Afshine Emrani’s opinion piece states that his “strong impression is that most Persian Jews in Los Angeles support Donald Trump.” Days before it was published, he wrote on his personal facebook, “Question for my #Persian #Jewish friends who support #Trump. Why?” He did not ask the same question to his Persian Jewish followers who are Hillary Clinton supporters. So what gave him the impression that most Persian Jews in Los Angeles support Trump? As an American Persian Jew, I am here to tell you that I would never vote for such a xenophobic, bigoted candidate as Trump and I know many more who feel the same way. The arguments in the opinion piece are weak, and some of the claims are complete fallacies. You can read more on each claim here.
Trump’s hate-filled rhetoric towards immigrants and minorities is truly disconcerting. He has offended almost every single minority group in the United States, including Middle Easterners and Jews. He has proposed a ban on Muslims, referred to undocumented immigrants as “rapists,” and called the federal judge hearing his fraud case on Trump University “biased” and “corrupt” solely because of his Mexican heritage. He refused to disavow David Duke and The Klu Klux Klan, posted anti-semitic imagery on his twitter and declined to apologize.
The United States Refugee Act of 1980, with the assistance of organizations like HIAS, gave Persian Jews, including my family, the chance to flee religious persecution after the Iranian Revolution and seek asylum in the United States. They left a country that treated them like second-class citizens, and came to a country that celebrates religious freedom. Donald Trump has proposed a suspension to President Obama’s plan to take in refugees from the Middle East. These are people fleeing a familiar vehement religious oppression our families endured. Our relatives were fortunate enough to come to this country. It would be very difficult for them to enter under Trump’s proposed program suspension.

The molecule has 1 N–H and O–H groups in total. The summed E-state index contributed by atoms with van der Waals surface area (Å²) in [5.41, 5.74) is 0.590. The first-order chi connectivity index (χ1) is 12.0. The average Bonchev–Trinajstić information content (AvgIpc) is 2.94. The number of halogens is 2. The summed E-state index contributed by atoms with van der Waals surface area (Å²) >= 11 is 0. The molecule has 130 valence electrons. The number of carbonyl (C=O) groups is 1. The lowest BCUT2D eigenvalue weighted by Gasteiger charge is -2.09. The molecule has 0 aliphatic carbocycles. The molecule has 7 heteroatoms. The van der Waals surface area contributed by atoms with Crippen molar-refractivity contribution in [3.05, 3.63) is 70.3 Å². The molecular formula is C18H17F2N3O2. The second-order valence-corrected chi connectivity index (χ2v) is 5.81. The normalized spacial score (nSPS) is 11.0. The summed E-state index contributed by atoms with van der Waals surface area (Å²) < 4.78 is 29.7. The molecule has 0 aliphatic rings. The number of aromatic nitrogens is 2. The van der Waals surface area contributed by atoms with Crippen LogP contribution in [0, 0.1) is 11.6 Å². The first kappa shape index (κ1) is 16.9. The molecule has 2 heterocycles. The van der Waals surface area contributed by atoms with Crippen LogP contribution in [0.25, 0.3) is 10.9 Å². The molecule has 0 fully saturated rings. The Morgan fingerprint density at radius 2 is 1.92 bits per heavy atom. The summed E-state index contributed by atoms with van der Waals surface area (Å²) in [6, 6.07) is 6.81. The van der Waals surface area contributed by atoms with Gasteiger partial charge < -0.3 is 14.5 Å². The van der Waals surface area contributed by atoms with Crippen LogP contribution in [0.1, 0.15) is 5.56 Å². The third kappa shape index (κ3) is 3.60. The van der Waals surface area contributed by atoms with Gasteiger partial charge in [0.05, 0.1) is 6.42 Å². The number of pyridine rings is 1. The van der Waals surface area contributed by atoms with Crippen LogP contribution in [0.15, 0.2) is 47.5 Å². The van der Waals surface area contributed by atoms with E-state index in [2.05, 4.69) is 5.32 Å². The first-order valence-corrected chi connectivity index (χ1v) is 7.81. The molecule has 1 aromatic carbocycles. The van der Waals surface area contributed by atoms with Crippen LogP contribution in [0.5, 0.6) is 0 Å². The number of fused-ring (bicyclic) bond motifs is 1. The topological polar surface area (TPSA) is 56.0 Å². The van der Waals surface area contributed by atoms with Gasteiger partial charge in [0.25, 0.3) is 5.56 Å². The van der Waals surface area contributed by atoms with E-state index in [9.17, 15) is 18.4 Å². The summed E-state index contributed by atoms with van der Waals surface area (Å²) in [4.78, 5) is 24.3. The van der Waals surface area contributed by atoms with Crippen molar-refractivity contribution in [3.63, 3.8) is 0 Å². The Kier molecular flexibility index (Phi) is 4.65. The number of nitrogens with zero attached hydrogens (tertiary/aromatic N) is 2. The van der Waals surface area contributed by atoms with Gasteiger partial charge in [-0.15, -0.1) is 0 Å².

History has taught us that as Jews, we shouldn’t take it lightly when individuals in power threaten to uproot groups of people based upon their religion. As Iranian Jews, we personally know how it feels when this happens. I am not speaking to you as a Democrat or a Republican, as a conservative or a liberal, but as a Persian Jewish American woman who was raised on the values of acceptance, compassion, and humanity. We are proud to be a part of this great nation of immigrants, and we refuse to back a candidate like Donald Trump that espouses hatred and racism.
High Collars, High Holidays
Never in a million years did I think I would be fond of the ‘high collar’, also known as the ‘turtle neck.’ I still cringe everytime I hear the name. I remember my mom making me wear them when it got cold outside… But hello, we live in Los Angeles. When does it get cold?
Dressing already modestly, by covering my knees, elbows (song playing in my head), the thought of covering my full neck is like dude, can I show any skin!? It almost felt like I was covering too much, as if I couldn’t breathe! It is as if someone is choking and restricting my head!